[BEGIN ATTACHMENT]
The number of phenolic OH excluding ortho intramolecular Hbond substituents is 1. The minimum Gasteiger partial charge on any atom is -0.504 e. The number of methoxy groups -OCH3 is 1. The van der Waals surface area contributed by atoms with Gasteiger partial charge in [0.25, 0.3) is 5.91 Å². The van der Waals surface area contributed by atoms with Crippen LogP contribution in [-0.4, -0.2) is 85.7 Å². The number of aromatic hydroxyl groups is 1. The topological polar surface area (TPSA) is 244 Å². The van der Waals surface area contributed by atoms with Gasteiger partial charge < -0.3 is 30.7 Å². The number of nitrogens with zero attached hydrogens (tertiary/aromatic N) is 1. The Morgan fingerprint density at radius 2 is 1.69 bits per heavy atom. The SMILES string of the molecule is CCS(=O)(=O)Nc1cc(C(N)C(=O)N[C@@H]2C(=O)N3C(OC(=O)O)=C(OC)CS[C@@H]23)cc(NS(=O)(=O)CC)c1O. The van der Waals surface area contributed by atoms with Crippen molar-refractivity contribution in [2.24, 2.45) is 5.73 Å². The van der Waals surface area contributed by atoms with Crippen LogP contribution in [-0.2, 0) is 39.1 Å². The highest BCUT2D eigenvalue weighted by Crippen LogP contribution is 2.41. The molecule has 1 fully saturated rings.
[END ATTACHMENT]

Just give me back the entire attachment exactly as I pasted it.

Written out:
The number of phenolic OH excluding ortho intramolecular Hbond substituents is 1. The minimum Gasteiger partial charge on any atom is -0.504 e. The number of methoxy groups -OCH3 is 1. The van der Waals surface area contributed by atoms with Gasteiger partial charge in [0.25, 0.3) is 5.91 Å². The van der Waals surface area contributed by atoms with Crippen LogP contribution in [-0.4, -0.2) is 85.7 Å². The number of aromatic hydroxyl groups is 1. The topological polar surface area (TPSA) is 244 Å². The van der Waals surface area contributed by atoms with Gasteiger partial charge < -0.3 is 30.7 Å². The number of nitrogens with zero attached hydrogens (tertiary/aromatic N) is 1. The Morgan fingerprint density at radius 2 is 1.69 bits per heavy atom. The SMILES string of the molecule is CCS(=O)(=O)Nc1cc(C(N)C(=O)N[C@@H]2C(=O)N3C(OC(=O)O)=C(OC)CS[C@@H]23)cc(NS(=O)(=O)CC)c1O. The van der Waals surface area contributed by atoms with Crippen molar-refractivity contribution in [2.24, 2.45) is 5.73 Å². The van der Waals surface area contributed by atoms with Crippen LogP contribution in [-0.2, 0) is 39.1 Å². The highest BCUT2D eigenvalue weighted by Crippen LogP contribution is 2.41. The molecule has 1 fully saturated rings.